Committee points finger at 3M for historic pollution, hints at political responsibility

Committee points finger at 3M for historic pollution, hints at political responsibility
The 3M plant at Zwijndrecht. Credit: Belga

The Flemish investigation committee that was assigned to look into the pollution scandal around the 3M site in Antwerp has concluded that the company is indeed responsible for contaminating the region with the toxic chemical PFOS.

The final report of the research committee PFOS-PFAS in the Flemish Parliament marks an important milestone in the year-long pollution scandal, which saw reports emerge of the air, soil and blood of people in the proximity of American multinational 3M's factory being contaminated with PFOS, and resulted in political turmoil.

Since the inaugural meeting of the committee at the end of June last year, it heard from about 100 environmental, legal and other experts in about 50 hearings, and has now concluded that 3M is the main culprit for the historical pollution in the wide area of Zwijndrecht.

The committee announced in parliament that it found that 3M did not communicate transparently enough about the pollution, and stated it was "disturbed by the attitude of the company," which minimised its own responsibility and the harmfulness of PFOS substances.

"The painful conclusion is that 3M has acted in a disloyal and socially irresponsible manner and neglected its environmental duty of care, and even carried out activities that must be considered illegal. They have a crushing responsibility," said Koen Daniëls, the vice-president of the committee.

The committee wants the company to compensate for all damage caused and to pay all clean-up costs, and said that the Flemish government should oblige 3M to do so. From now on, companies must also demonstrate that their products are safe before they are marketed, and the impact on the environment and health is taken into account before permits are rewarded to companies.

Political responsibilities nuanced

Overall, the committee is more cautious when it comes to pointing the finger at the government or ministers close to the scandal, despite the government reportedly knowing about the issue for years and remaining quiet.

"It's nuanced: we can't say that politicians deliberately did something wrong and deliberately tried to poison people," said Chair of the Committee Hannes Anaf.

However, another member, Willem-Frederik Schiltz, said the committee did conclude that politicians bear a responsibility. "They could not protect the residents around the 3M site in Zwijndrecht. This committee recognises that responsibility without hesitation." The names of individual politicians, however, were not mentioned.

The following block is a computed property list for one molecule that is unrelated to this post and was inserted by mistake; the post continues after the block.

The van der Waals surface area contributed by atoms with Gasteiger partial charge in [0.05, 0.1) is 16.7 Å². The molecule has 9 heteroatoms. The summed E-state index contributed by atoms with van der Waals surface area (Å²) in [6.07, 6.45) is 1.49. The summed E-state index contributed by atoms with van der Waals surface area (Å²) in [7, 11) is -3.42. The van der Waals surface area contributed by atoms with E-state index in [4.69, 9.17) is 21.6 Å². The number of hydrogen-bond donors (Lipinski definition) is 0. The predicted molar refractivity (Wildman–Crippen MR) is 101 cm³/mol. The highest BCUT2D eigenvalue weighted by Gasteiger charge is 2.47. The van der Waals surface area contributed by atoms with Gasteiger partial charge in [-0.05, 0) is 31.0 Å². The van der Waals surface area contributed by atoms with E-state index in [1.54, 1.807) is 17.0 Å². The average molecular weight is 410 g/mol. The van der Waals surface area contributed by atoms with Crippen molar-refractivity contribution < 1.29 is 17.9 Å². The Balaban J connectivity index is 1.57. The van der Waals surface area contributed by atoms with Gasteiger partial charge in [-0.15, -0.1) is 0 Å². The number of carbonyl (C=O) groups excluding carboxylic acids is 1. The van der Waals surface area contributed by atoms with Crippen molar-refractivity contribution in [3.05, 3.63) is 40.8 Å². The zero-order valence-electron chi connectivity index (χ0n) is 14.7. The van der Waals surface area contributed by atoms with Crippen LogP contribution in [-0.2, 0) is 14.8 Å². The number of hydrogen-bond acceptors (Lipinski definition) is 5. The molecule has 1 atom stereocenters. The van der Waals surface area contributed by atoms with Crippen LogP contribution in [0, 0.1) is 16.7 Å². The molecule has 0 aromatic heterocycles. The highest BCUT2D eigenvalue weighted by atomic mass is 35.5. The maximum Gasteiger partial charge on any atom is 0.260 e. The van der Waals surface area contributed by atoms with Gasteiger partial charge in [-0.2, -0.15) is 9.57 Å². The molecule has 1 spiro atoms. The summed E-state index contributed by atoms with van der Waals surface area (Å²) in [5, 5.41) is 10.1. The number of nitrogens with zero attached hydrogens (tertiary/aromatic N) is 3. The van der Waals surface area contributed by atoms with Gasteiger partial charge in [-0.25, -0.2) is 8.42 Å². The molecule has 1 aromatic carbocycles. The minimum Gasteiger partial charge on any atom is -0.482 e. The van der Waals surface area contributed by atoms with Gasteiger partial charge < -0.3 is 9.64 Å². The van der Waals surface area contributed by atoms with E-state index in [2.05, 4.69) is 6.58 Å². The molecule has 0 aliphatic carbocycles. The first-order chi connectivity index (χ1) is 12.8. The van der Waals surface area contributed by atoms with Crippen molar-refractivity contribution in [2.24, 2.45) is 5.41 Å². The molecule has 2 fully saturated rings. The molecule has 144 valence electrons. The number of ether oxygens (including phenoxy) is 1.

"These political decisions include the decision on 12 October 2017 not to communicate - with the direct consequence that no immediate measurements were taken in the residential area of Zwijndrecht - which led to the fact that inhabitants were exposed to pollution no less than four years longer," MP Mieke Schauvliege for the Flemish Groen party wrote on Twitter.

In light of the report's findings being presented, she once again argued the committee should acknowledge that several important political decisions had a major impact on the scandal, adding that not doing so would "damage the trust of everyone who followed the commission."

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"It is now up to the Flemish government to ensure that these are not just empty words, but that the recommendations are put into practice so that the protection of public health and our environment once again take precedence over the industry," said Schauvliege.

Divided administrations

The commission's final report also focuses on the compartmentalisation of authorities and public services, stating this prevented important information from flowing through and necessary decisions from being taken, in addition to decisions being made on different levels without an overall overview.

The committee called for an end to this compartmentalisation, for "breaking down the partitions between policy areas" and for stronger environmental legal expertise within the government, stressing that environmental administrations have to be improved to ensure similar pollution scandals can be avoided in the future.

"We have to make sure that the Flemish administration is less compartmentalised and that all the knowledge that is there can flow through if we want to avoid this kind of thing in the future," Daniëls said.

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